GMO objections in India and Europe lack science: opposition rooted in culture and politics



By Ritika Sood

WASHINGTON In a three-day summit on science, spirituality, and the environment on Oct 1, 2018, in Rajasthan, India, prominent anti-GMO (genetically modified organism) activist Vandana Shiva declared that “chemical farming” the use of GMO technology to increase crop yields was to blame for climate change. 1,000 kilometers south in Maharashtra, a farmers’ cooperative organized an alternative conference dedicated to supporting agricultural technology freedom and the use of herbicide tolerant (HT) cotton despite its nationwide ban. These are two opposing viewpoints that govern the GMO debate. An analysis of GMO concerns in India and Europe reveal that these viewpoints are influenced more by cultural norms and political discourse than objective scientific fact.

Lack of substantial and conclusive information on GMO safety, coupled with little fact-driven discourse from influential individuals, has generated a wide range of concerns regarding GMO use. Drawing parallels to public acceptance of other technologies provides a more insightful understanding of the GMO debate. According to Steven Pinker, modern technologies are widely-accepted norms because of their long-lasting history of proven safety and tactful dissemination of scientific information. Time and public education generate widespread acceptance. In the case of GMOs, however, inconclusiveness has engendered divergent public opinions, causing society to be more hesitant in its support for GMOs. This can be attributed to GMOs’ close interaction with food and health, which are strongly linked to culture and politics.

Adoption of GMO technologies in India and other parts of the world has sparked ethical concerns around fading agricultural traditions, such as seed saving and monopoly boosting, which raise food prices for the poor. These concerns are largely anecdotal, not backed by science and have impacted public policy in countries around the world.

Consider the development of GMO policy in the United States and the European Union. In the former, farming systems have always been more technologically advanced due to its export effectiveness as opposed to Europe’s more subsistence-driven agriculture. The United States is therefore more accepting of GMOs.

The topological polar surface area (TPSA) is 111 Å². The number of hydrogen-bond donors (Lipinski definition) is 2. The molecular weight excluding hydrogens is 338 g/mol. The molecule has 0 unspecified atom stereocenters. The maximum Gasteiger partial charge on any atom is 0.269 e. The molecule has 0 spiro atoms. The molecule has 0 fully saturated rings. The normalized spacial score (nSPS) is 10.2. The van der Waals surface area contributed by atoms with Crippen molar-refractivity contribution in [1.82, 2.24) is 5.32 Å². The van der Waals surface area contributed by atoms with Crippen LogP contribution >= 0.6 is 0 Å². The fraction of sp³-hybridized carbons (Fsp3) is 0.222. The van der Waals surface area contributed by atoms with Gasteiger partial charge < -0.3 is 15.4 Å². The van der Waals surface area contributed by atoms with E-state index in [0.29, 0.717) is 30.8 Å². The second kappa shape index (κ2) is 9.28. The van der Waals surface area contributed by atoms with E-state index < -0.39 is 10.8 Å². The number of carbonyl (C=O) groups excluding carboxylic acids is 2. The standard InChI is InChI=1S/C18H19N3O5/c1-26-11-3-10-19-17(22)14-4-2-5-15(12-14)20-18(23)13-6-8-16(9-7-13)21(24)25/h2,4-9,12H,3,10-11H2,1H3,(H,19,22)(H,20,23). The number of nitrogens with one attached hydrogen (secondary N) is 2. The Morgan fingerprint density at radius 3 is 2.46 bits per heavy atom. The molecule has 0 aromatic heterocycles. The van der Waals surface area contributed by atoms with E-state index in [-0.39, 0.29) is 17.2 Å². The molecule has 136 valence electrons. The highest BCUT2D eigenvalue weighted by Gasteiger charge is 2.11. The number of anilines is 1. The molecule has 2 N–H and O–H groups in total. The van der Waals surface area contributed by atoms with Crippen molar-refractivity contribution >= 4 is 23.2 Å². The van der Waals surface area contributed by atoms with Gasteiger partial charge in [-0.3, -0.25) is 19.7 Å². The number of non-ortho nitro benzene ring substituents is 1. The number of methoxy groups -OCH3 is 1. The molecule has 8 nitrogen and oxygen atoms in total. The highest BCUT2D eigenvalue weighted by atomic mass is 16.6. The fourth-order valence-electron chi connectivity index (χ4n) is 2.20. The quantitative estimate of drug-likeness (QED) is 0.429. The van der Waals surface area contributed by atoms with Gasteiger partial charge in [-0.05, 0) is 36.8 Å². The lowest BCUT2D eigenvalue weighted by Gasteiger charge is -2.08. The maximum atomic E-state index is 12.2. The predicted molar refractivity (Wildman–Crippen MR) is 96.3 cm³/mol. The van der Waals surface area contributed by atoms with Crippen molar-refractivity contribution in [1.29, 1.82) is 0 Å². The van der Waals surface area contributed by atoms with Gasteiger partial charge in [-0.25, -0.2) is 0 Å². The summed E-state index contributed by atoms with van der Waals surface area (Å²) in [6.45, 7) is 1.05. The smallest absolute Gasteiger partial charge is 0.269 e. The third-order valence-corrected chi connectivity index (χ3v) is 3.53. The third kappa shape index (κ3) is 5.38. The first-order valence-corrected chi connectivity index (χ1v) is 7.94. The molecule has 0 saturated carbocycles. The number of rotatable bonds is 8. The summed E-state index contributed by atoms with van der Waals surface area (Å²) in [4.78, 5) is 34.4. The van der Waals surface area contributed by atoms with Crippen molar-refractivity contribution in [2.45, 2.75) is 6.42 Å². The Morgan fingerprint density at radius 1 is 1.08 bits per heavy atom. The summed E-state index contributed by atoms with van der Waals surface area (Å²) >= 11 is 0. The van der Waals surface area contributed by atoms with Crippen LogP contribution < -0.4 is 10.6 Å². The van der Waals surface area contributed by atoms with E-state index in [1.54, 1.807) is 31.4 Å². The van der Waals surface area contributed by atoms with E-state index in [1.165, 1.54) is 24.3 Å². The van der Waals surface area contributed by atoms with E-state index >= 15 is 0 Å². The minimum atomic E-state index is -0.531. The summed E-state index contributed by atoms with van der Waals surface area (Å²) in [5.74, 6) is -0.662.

On the other hand, European culture is more closely linked with strong cultural food systems. Europe’s conservative GMO policy is seconded by the 2015 Institute of Medicine workshop on food literacy and effective communication. Notable practitioners and academics predominately concluded that food systems are closely linked with culture, traditions and community sentiments. Likewise, any partial deviation from tradition can cause cultural and perceptive agitation. This conclusion can cautiously be applied to the global public sentiment about GMO technology.

There are three main scientific arguments supporting GMOs: GMO products are very similar to existing foods, there’s almost no difference between traditional breeding methods and genetic engineering and the vast majority of the scientific community believes GMO products are safe for consumption.

Despite these arguments there’s sustained skepticism. For example, BT cotton, a pest-resistant variety, was initially very successful in India, and approximately 90 percent of cotton fields began sowing BT seeds, resulting in a 100 percent increase in yields. Economies of scale reduced the cost of BT significantly, though its unit price remained higher relative to conventional seeds. Higher prices caused counterfeits to flood India’s seed market, leading to crop failures throughout the country. This provided an opportunity for critics like Shiva to stir public outrage while turning a blind eye to the scientific and economic realities.

In Europe, a prominent scandal involving Hungarian biochemist Árpád Pusztai in the 1990s illustrated the disinformation surrounding GMOs. Pusztai investigated possible health and environmental hazards of GMO foods and shared his preliminary results on television that only highlighted the shortcomings of GMOs. His inconclusive study showcased potential negative impacts of GMOs, triggering demands for government action. Academic investigations concluded that Pusztai delivered his study on irresponsible grounds and he was dismissed from the research center, but not before engendering public distrust of GMOs. The European incident led to two different public opinions worldwide: GMO supporters accused Pusztai of scientific irresponsibility, while GMO skeptics continued to cite his research. These conflicting schools of thought have since governed the narrative for the region and the world.

The Shiva and Pusztai cases clearly demonstrate how GMO opposition groups’ safety concerns are influenced by culture and political systems while ignoring scientific evidence. Decades of research on GMOs have reduced the worst fears that were expressed in their early stages. Notwithstanding scattered criticism of GMOs, scientists and researchers from credible institutions such as the AMA, Royal Society and World Health Organization (WHO) affirm that GMO-based foods are as safe as conventional foods.

Yet, critics like Shiva have argued that scientists produce biased assessments favoring GMO producers. Most critics base their judgement of GMOs on research that’s one-inch deep and a mile wide. However, with ever-increasing pressure on resources, GMOs can play a huge role in ensuring food security. This technology cannot be dismissed. It is vitally important to effectively communicate its benefits at a grassroots level and build trust with the broader public.